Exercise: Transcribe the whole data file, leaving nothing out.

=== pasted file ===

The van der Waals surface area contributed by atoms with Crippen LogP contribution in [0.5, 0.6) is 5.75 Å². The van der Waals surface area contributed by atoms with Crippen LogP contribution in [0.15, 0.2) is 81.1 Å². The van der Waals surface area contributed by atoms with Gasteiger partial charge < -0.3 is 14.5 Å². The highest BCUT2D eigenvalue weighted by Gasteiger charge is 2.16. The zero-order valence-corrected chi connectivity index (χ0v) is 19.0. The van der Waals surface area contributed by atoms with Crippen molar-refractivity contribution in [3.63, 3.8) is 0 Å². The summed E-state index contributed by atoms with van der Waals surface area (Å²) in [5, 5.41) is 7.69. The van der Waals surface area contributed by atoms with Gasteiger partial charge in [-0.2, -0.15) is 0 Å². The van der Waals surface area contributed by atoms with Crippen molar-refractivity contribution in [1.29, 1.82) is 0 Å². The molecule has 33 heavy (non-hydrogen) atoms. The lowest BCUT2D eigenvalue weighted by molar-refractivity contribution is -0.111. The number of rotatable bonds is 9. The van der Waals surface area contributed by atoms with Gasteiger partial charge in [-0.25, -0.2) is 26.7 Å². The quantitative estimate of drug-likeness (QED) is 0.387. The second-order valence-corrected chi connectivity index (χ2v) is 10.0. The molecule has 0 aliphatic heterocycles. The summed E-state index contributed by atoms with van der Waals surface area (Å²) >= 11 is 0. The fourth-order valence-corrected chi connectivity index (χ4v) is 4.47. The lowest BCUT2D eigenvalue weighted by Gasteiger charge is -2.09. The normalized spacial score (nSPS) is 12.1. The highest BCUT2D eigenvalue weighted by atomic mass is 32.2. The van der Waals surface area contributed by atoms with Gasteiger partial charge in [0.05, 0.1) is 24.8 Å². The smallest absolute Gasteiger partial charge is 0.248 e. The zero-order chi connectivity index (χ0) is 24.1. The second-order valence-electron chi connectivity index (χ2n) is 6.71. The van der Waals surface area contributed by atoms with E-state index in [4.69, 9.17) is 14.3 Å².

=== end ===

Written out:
The van der Waals surface area contributed by atoms with Crippen LogP contribution in [0.5, 0.6) is 5.75 Å². The van der Waals surface area contributed by atoms with Crippen LogP contribution in [0.15, 0.2) is 81.1 Å². The van der Waals surface area contributed by atoms with Gasteiger partial charge < -0.3 is 14.5 Å². The highest BCUT2D eigenvalue weighted by Gasteiger charge is 2.16. The zero-order valence-corrected chi connectivity index (χ0v) is 19.0. The van der Waals surface area contributed by atoms with Crippen molar-refractivity contribution in [3.63, 3.8) is 0 Å². The summed E-state index contributed by atoms with van der Waals surface area (Å²) in [5, 5.41) is 7.69. The van der Waals surface area contributed by atoms with Gasteiger partial charge in [-0.2, -0.15) is 0 Å². The van der Waals surface area contributed by atoms with Crippen molar-refractivity contribution in [1.29, 1.82) is 0 Å². The molecule has 33 heavy (non-hydrogen) atoms. The lowest BCUT2D eigenvalue weighted by molar-refractivity contribution is -0.111. The number of rotatable bonds is 9. The van der Waals surface area contributed by atoms with Gasteiger partial charge in [-0.25, -0.2) is 26.7 Å². The quantitative estimate of drug-likeness (QED) is 0.387. The second-order valence-corrected chi connectivity index (χ2v) is 10.0. The molecule has 0 aliphatic heterocycles. The summed E-state index contributed by atoms with van der Waals surface area (Å²) >= 11 is 0. The fourth-order valence-corrected chi connectivity index (χ4v) is 4.47. The lowest BCUT2D eigenvalue weighted by Gasteiger charge is -2.09. The normalized spacial score (nSPS) is 12.1. The highest BCUT2D eigenvalue weighted by atomic mass is 32.2. The van der Waals surface area contributed by atoms with Gasteiger partial charge in [0.05, 0.1) is 24.8 Å². The smallest absolute Gasteiger partial charge is 0.248 e. The zero-order chi connectivity index (χ0) is 24.1. The second-order valence-electron chi connectivity index (χ2n) is 6.71. The van der Waals surface area contributed by atoms with E-state index in [4.69, 9.17) is 14.3 Å².